Submits a main post (minimum 100 words) related to the main discussion topic by the indicated due date.
    30 points
    Cites ALL references used; including textbook. Important note: Any reference containing "wiki" is not an acceptable reference and points will be deducted. Plagiarism must be avoided.
    10 points
    Expresses opinions and ideas in a clear and concise manner with obvious connection to topic and shows a high level of thought.
    10 points
    Demonstrates use of standard written English with respect to: organization, grammar, composition, punctuation, and construction.
    10 points
    Responds to one student with appropriate feedback and or comments promoting growth of discussion. Secondary post must be at least 50 words minimum. Due by end of unit, see Course Outline for specific due date.
    20 points
    Responds to one student or the instructor with appropriate feedback and or comments promoting growth of discussion. Secondary post must be at least 50 words minimum. Due by end of unit, see Course Outline for specific due date.
    20 points
    *Maximum Total
    100 points

    * To achieve the maximum point value, your main post must be posted early in the unit and you must continue posting to your fellow students with meaningful discussions throughout the unit.

    * Late posts will not be accepted.

    Assignment Grading Rubric
    Exceptional Average Needs Improvement
    Quality Each question is correctly answered and does not exceed 100 words each. (Full credit per question.) Each question is not correctly answered and is lacking some information. (1/2 credit per short answer question.) Incorrect answers or answers are lacking significant details. (0 credit per question.)
    Student uses own thoughts when answering questions. Each question is completely answered in the students’ own words or proper APA Referencing is used. References are cited. (Full credit per question.) Student uses mostly their own words, but has some minor issues with proper referencing. Student does not cite reference. (1/2 credit per question.) Student’s answers are not in their own words and were borrowed from any source. (Sources: Direct sentences from textbook, internet, encyclopedia, etc.) Does not use proper APA Referencing. (See Plagiarism and Academic Dishonesty page concerning expectations and actions.)

    Late work is not accepted unless one of the requirements mentioned in the Syllabus is met.

    ** Initial points for each question are based on the total number of questions each assignment contains. For example: if there are 10 questions on the assignment each question would be worth 10 points. **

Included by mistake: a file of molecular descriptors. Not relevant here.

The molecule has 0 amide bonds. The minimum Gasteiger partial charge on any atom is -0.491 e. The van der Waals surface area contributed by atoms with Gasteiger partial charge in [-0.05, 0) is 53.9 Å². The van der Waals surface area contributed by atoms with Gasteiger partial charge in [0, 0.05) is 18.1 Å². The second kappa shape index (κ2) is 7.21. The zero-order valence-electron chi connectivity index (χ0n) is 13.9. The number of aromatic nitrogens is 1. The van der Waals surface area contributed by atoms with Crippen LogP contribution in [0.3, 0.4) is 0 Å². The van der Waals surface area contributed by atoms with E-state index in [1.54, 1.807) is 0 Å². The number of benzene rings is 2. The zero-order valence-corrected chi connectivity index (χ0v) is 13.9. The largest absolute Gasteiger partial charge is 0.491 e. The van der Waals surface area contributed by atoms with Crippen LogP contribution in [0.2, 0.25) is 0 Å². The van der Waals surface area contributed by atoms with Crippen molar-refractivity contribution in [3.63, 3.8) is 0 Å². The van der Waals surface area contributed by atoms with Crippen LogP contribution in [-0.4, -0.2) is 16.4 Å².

Retrieving Grades from T-BirdWeb Portal
    Go to the New Mexico Junior College T-BirdWeb Portal login page. Please enter your User Identification Number (ID), which is your Banner ID, and your Personal Identification Number (PIN). When finished, click Login.

    Tips for Success in Online Courses:
    1. Log in to class regularly.
    2. Pay attention.
    3. Take notes.
    4. Keep up with readings and assignments.
    5. Ask questions when you do not understand something.
    6. Utilize your professor’s office hours and e-mail.
    7. Read the text.
    8. Adhere to the deadlines posted in the course outline.


    New Mexico Junior College’s institutional student learning outcomes represent the knowledge and abilities developed by students attending New Mexico Junior College. Upon completion students should achieve the following learning outcomes along with specific curriculum outcomes for respective areas of study:


    New Mexico Junior College's broad range of science courses provides students with an opportunity to achieve their academic goals by fostering higher order thinking skills, basic academic success skills, discipline-specific knowledge and skills, and scientific and academic values.

    The course content of Anatomy & Physiology II supports NMJC’s mission which is “promoting success through learning” by encouraging students to accomplish the following:

    1. Describe the process of scientific inquiry.

    2. Solve problems scientifically.

    3. Communicate scientific information.

    4. Apply quantitative analysis to scientific problems.

    5. Apply scientific thinking to real world problems.


    Upon completion of the course, students should be able to:

    Chapter 14: Brain and Cranial Nerves
    1. Evaluate the effectiveness of the cells, structures, and mechanisms which protect the central nervous system.
    2. Compare and contrast the four parts of the brain based on their structures and functions.
    3. Distinguish the divisions of the brain based on their functions.